AGA Clinical Practice Update on Pancreas Cancer Screening in High-Risk Individuals: Expert Review

Harry R. Aslanian, Jeffrey H. Lee, Marcia Irene Canto

Research output: Contribution to journalArticlepeer-review

9 Scopus citations


Description: The purpose of this American Gastroenterological Association Institute Clinical Practice Update is to describe the indications for screening for pancreas cancer in high-risk individuals. Methods: The evidence reviewed in this work is based on reports of pancreas cancer screening studies in high-risk individuals and expert opinion. Best Practice Advice 1: Pancreas cancer screening should be considered in patients determined to be at high risk, including first-degree relatives of patients with pancreas cancer with at least 2 affected genetically related relatives. Best Practice Advice 2: Pancreas cancer screening should be considered in patients with genetic syndromes associated with an increased risk of pancreas cancer, including all patients with Peutz–Jeghers syndrome, hereditary pancreatitis, patients with CDKN2A gene mutation, and patients with 1 or more first-degree relatives with pancreas cancer with Lynch syndrome, and mutations in BRCA1, BRCA2, PALB2, and ATM genes. Best Practice Advice 3: Genetic testing and counseling should be considered for familial pancreas cancer relatives who are eligible for surveillance. A positive germline mutation is associated with an increased risk of neoplastic progression and may also lead to screening for other relevant associated cancers. Best Practice Advice 4: Participation in a registry or referral to a pancreas Center of Excellence should be pursued when possible for high-risk patients undergoing pancreas cancer screening. Best Practice Advice 5: Clinicians should not screen average-risk individuals for pancreas cancer. Best Practice Advice 6: Pancreas cancer screening in high-risk individuals should begin at age 50 years, or 10 years younger than the initial age of familial onset. Screening should be initiated at age 40 years in CKDN2A and PRSS1 mutation carriers with hereditary pancreatitis and at age 35 years in the setting of Peutz–Jeghers syndrome. Best Practice Advice 7: Magnetic resonance imaging and endoscopic ultrasonography (EUS) should be used in combination as the preferred screening modalities in individuals undergoing pancreas cancer screening. Best Practice Advice 8: The target detectable pancreatic neoplasms are resectable stage I pancreatic ductal adenocarcinoma and high-risk precursor neoplasms, such as intraductal papillary mucinous neoplasms with high-grade dysplasia and some enlarged pancreatic intraepithelial neoplasias. Best Practice Advice 9: Screening intervals of 12 months should be considered when there are no concerning pancreas lesions, with shortened intervals and/or the performance of EUS in 6–12 months directed towards lesions determined to be low risk (by a multidisciplinary team). EUS evaluation should be performed within 3–6 months for indeterminate lesions and within 3 months for high-risk lesions, if surgical resection is not planned. New-onset diabetes in a high-risk individual should lead to additional diagnostic studies or change in surveillance interval. Best Practice Advice 10: Decisions regarding therapy directed towards abnormal findings detected during screening should be made by a dedicated multidisciplinary team together with the high-risk individual and their family. Best Practice Advice 11: Surgical resection should be performed at high-volume centers. Best Practice Advice 12: Clinicians should consider discontinuing pancreas cancer screening in high-risk individuals when they are more likely to die of non-pancreas cancer–related causes due to comorbidity and/or are not candidates for pancreas resection. Best Practice Advice 13: The limitations and potential risks of pancreas cancer screening should be discussed with patients before initiating a screening program.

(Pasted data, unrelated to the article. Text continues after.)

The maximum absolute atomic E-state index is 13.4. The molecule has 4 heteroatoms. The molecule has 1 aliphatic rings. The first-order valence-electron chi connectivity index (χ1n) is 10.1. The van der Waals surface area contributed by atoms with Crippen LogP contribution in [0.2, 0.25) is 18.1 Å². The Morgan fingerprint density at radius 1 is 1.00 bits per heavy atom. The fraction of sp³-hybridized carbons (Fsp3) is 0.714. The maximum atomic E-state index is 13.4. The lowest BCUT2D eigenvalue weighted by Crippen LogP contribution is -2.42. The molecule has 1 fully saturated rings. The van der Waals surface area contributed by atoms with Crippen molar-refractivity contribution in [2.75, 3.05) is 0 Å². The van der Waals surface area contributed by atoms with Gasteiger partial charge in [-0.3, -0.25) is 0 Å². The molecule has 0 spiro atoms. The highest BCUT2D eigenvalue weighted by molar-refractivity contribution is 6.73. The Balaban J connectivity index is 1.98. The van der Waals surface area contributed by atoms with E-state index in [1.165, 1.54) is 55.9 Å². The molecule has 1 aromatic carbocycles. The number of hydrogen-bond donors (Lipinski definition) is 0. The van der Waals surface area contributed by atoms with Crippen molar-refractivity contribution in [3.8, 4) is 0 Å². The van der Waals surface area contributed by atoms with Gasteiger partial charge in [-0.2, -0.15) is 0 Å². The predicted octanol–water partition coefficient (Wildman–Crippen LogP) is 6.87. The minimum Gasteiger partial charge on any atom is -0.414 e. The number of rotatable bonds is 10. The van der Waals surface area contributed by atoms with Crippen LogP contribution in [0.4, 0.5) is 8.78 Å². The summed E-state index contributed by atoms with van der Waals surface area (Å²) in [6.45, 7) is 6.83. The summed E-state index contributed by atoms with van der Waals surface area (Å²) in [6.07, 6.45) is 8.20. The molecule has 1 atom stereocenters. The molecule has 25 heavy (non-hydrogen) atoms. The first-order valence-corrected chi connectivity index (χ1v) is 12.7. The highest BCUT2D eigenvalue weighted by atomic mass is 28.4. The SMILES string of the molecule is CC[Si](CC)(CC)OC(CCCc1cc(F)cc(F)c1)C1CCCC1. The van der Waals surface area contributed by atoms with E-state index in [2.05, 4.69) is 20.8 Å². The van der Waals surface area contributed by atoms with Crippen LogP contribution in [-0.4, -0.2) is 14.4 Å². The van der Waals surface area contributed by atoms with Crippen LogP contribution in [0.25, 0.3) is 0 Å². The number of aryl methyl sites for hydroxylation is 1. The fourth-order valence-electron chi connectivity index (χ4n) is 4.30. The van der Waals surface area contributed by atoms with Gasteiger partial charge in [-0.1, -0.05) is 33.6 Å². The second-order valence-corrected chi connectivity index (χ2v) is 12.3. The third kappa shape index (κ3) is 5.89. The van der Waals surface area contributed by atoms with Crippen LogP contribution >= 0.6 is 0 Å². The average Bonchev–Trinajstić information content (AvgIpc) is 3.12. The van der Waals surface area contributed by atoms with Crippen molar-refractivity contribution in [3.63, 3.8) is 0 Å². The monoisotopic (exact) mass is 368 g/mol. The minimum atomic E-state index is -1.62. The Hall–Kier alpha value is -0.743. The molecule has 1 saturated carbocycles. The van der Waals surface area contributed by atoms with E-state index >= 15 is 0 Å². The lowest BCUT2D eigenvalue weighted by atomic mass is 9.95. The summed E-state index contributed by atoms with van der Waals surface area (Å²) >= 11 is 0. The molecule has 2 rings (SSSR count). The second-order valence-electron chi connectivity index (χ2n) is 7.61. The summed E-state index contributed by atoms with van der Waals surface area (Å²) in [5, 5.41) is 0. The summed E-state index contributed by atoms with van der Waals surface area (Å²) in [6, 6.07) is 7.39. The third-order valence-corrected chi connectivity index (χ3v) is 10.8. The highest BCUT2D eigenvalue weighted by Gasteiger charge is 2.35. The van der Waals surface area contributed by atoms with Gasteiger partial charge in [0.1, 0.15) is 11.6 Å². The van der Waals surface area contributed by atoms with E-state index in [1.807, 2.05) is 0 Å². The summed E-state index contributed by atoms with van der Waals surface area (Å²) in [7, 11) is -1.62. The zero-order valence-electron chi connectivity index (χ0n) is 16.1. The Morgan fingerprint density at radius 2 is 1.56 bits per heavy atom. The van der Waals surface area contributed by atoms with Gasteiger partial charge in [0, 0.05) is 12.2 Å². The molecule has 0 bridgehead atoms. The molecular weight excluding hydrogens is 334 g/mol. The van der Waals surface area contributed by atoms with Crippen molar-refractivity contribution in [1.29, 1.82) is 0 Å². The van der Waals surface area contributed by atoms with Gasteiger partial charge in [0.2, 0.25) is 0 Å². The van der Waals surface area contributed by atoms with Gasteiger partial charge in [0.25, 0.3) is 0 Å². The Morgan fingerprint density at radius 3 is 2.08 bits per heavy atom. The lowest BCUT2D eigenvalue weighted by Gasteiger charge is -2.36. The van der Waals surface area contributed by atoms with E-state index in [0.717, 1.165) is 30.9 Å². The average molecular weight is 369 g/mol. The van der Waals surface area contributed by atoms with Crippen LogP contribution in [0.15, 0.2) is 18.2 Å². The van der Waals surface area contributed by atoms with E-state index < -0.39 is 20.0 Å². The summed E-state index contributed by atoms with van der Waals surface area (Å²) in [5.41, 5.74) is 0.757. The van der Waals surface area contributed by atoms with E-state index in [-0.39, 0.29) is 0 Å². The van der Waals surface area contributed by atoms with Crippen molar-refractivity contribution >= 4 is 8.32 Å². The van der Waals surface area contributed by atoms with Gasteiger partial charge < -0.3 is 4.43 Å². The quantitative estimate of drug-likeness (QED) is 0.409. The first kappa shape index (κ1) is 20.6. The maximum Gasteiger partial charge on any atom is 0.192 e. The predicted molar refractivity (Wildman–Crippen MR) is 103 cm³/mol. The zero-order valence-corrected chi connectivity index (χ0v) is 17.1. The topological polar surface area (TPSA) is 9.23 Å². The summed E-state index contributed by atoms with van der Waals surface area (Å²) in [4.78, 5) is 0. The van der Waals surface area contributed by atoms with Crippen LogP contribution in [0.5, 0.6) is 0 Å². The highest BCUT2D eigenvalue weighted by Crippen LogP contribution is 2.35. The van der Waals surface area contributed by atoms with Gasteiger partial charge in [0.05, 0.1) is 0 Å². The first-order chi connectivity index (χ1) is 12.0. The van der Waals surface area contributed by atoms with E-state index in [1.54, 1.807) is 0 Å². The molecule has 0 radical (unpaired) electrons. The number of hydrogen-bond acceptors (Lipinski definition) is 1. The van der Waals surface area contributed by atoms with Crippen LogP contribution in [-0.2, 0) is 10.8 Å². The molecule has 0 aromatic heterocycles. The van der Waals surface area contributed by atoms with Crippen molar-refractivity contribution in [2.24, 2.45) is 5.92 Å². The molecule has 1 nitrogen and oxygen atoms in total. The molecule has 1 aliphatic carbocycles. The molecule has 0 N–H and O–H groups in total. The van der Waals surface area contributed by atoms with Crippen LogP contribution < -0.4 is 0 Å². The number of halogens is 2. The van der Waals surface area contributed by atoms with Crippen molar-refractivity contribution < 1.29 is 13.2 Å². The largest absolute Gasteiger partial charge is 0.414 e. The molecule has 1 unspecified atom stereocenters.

Original languageEnglish (US)
Pages (from-to)358-362
Number of pages5
Issue number1
StatePublished - Jul 2020


  • Cancer Screening
  • Pancreas Cancer

ASJC Scopus subject areas

  • Hepatology
  • Gastroenterology


Dive into the research topics of 'AGA Clinical Practice Update on Pancreas Cancer Screening in High-Risk Individuals: Expert Review'. Together they form a unique fingerprint.

Cite this